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What are the larynx and pharynx?

The larynx is the place where the voice is produced. So it is also called the voice box. The pharynx is the common passage for food and air. It is also known as the throat. So cancers in this site primarily affect speech and swallowing.

How common are laryngeal and Pharyngeal cancers?

The tumours in the larynx and pharynx are the 9th most common cancer among all cancers in India.

What are the risk factors of laryngeal and pharyngeal cancers?

  • Tobacco
  • Alcohol
  • Human papilloma virus
  • Poor Nutrition
  • Head and Neck Radiation
  • Workplace exposure to Asbestos, Metal, Paint Industry.
  • Gastroesophageal Reflux disease.

  • Can laryngeal and pharyngeal cancers be prevented?

    Human papillomavirus vaccines can prevent the cancers that are caused due to the virus.

    How do pharyngeal and laryngeal tumours present?

  • Tobacco
  • Hoarseness of voice ( voice change)
  • Foreign body sensation in the throat
  • Persistent sore throat
  • Constant cough
  • Breathing difficulty
  • Ear pain
  • Swelling in the Neck

  • How to diagnose laryngeal and Pharyngeal cancers?

    A detailed clinical history and a thorough clinical examination are made for each patient.

  • Endoscope & Biopsy
    An endoscope is passed through the patient's throat to examine the pharynx and the larynx to look out for any protruding tumour or an ulcer in the patient's throat. If there is any lesion in the pharynx and larynx, then a biopsy would be taken. This tissue is sent to the pathology department. The characteristics of the tissue are seen through the microscope, and we diagnose whether the lesion is benign or malignant.
  • CT Scan/MRI Scan
    A CT scan/MRI scan for the neck is done to evaluate the extent of the tumour and know how much the lymph nodes are involved.
  • FNAC
    A FNAC ( Fine Needle Aspiration Cytology) of the affected lymph nodes is done to know whether the lymph nodes are involved or not.

  • What is the survival of Laryngeal and pharyngeal cancers?

    The possibility of survival depends on the cancer stage, site of involvement, grade of the tumour and the patient's compliance with the treatment. The survival of patients with cancer is generally denoted as 5-year survival, wherein the percentage of people surviving at the end of 5years after a cancer diagnosis is noted down. This is given in the tabular column below.

    5 year survival rate for Laryngeal and Pharyngeal Cancers.

    Laryngeal and Pharyngeal
    Localized 60-90%
    Nodal Metastasis 40-60%
    Distant Metastasis 25-40%

    What are the treatment options for laryngeal and pharyngeal cancers?

    Treatment options For Pharyngeal tumours

    Oropharyngeal and Hypopharyngeal cancers are commonly treated by definitive radiation in the early stage and by chemoradiation in the advanced stage. Surgery for these patients is used in very select situations in early lesions amenable for robotic resection and advanced stage as a part of salvage therapy.

    Treatment options For Laryngeal cancers

    Early-stage treatment options include surgery or radiotherapy, selected based on which option will give the best functional outcome in terms of voice. In the advanced stage, chemoradiation is commonly used since it provides the best functional outcome. Surgery is used in the advanced stages when the thyroid cartilage is involved, recurrence after radiotherapy and a dysfunctional larynx.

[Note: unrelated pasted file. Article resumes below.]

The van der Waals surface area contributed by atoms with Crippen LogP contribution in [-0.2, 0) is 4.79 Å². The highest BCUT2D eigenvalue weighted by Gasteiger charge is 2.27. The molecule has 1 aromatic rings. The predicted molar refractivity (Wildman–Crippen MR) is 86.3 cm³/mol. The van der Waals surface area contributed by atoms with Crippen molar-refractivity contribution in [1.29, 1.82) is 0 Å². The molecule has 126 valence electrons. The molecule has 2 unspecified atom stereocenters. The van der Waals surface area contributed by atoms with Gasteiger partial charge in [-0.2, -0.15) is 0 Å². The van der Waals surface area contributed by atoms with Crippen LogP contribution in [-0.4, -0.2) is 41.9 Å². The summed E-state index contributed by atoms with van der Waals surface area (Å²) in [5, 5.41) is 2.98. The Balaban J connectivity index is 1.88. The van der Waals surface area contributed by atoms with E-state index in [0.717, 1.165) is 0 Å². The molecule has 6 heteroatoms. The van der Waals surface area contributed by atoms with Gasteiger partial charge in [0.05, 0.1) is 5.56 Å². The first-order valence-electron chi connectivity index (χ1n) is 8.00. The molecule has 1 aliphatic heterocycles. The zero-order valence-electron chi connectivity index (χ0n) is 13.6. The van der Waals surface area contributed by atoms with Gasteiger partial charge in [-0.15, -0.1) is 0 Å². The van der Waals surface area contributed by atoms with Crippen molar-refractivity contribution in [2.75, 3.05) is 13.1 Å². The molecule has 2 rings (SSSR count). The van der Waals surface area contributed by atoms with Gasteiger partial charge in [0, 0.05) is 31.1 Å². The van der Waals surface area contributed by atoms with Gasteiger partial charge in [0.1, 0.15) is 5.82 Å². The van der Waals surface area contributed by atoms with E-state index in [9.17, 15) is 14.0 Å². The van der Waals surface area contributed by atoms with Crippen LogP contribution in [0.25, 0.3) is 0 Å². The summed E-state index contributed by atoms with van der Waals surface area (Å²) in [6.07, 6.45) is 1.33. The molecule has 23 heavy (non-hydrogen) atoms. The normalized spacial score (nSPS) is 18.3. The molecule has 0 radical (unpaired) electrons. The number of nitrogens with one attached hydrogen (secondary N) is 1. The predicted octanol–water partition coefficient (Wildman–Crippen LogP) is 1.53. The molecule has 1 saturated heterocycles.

What surgeries are done ?

    Chordectomy, Partial laryngectomy, Total laryngectomy.
    Chordectomy involves the removal of a part of the vocal cord under magnification with a microscope. LASER is generally used for extra precision
    Partial Laryngectomy
    Partial laryngectomy involves the removal of a part of the larynx. As a result, there will be a change in voice. After that, however, the patient will be able to speak.
    Total Laryngectomy
    Total Laryngectomy involves total removal of the voice box. A hole is made through the windpipe (Tracheostomy) for breathing. The patient will however lose his voice and need additional procedures or training or devices to produce sound.

    Wide excision, Laryngopharyngectomy with reconstruction, Laryngopharyngo esophagectomy with reconstruction.

    The pharynx is excised with a margin of apparently normal tissue. Depending on the tumour size, the tumour in the pharynx may be excised along with the larynx ( Laryngopharyngectomy) or maybe excised along with the oesophagus (Laryngopharyngo oesophagectomy). The defect is then immediately reconstructed as a free flap from the thigh or the intestines.
    Neck dissection
    Malignant tumours in the pharynx and larynx spread to the lymph nodes in the neck. So, along with the tumour, the lymph nodes in the neck are also removed. This is called lymph node dissection. The lymph nodes removed are sent for biopsy to know whether they are involved in malignancy. This lymph node dissection helps remove the affected lymph nodes and allows us to decide on the subsequent treatment whether chemotherapy or radiotherapy is needed.

    What other procedures might be done at the time of surgery?

    A hole is made in the neck through the windpipe through which the patient can easily breathe and prevent the food from entering the windpipe. The tracheostomy will be permanent in the case of total laryngectomy and temporary when partial laryngectomy is done.
    Gastrostomy / Feeding tube-
    Since the significant part of the surgery involves the food pipe and windpipe, the patient will not be able to eat immediately due to pain. We would also need time for the surgical wound to heal. Hence, we pass a tube through the nose into the stomach or directly into the stomach for feeding purpose and improve nutrition since it will also enhance healing. It will be removed once the patient can eat normally.